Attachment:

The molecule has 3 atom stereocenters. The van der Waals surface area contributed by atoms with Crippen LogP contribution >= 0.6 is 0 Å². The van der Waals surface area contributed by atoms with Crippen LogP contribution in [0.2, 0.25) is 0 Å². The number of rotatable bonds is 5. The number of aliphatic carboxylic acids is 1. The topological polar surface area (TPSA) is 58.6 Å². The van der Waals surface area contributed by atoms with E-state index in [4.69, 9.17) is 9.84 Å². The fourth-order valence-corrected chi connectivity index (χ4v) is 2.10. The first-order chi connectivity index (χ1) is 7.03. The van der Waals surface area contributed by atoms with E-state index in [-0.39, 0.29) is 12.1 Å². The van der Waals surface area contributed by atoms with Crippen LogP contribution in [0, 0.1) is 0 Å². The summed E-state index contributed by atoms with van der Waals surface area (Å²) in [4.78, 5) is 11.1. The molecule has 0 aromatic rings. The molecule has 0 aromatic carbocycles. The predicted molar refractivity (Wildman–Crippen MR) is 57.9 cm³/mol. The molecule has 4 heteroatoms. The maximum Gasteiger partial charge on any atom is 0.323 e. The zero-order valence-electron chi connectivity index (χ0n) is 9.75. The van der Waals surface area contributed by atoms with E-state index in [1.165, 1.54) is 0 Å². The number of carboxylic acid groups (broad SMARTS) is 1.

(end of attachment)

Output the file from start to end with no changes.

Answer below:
The molecule has 3 atom stereocenters. The van der Waals surface area contributed by atoms with Crippen LogP contribution >= 0.6 is 0 Å². The van der Waals surface area contributed by atoms with Crippen LogP contribution in [0.2, 0.25) is 0 Å². The number of rotatable bonds is 5. The number of aliphatic carboxylic acids is 1. The topological polar surface area (TPSA) is 58.6 Å². The van der Waals surface area contributed by atoms with E-state index in [4.69, 9.17) is 9.84 Å². The fourth-order valence-corrected chi connectivity index (χ4v) is 2.10. The first-order chi connectivity index (χ1) is 7.03. The van der Waals surface area contributed by atoms with E-state index in [-0.39, 0.29) is 12.1 Å². The van der Waals surface area contributed by atoms with Crippen LogP contribution in [0, 0.1) is 0 Å². The summed E-state index contributed by atoms with van der Waals surface area (Å²) in [4.78, 5) is 11.1. The molecule has 0 aromatic rings. The molecule has 0 aromatic carbocycles. The predicted molar refractivity (Wildman–Crippen MR) is 57.9 cm³/mol. The molecule has 4 heteroatoms. The maximum Gasteiger partial charge on any atom is 0.323 e. The zero-order valence-electron chi connectivity index (χ0n) is 9.75. The van der Waals surface area contributed by atoms with E-state index in [1.165, 1.54) is 0 Å². The number of carboxylic acid groups (broad SMARTS) is 1.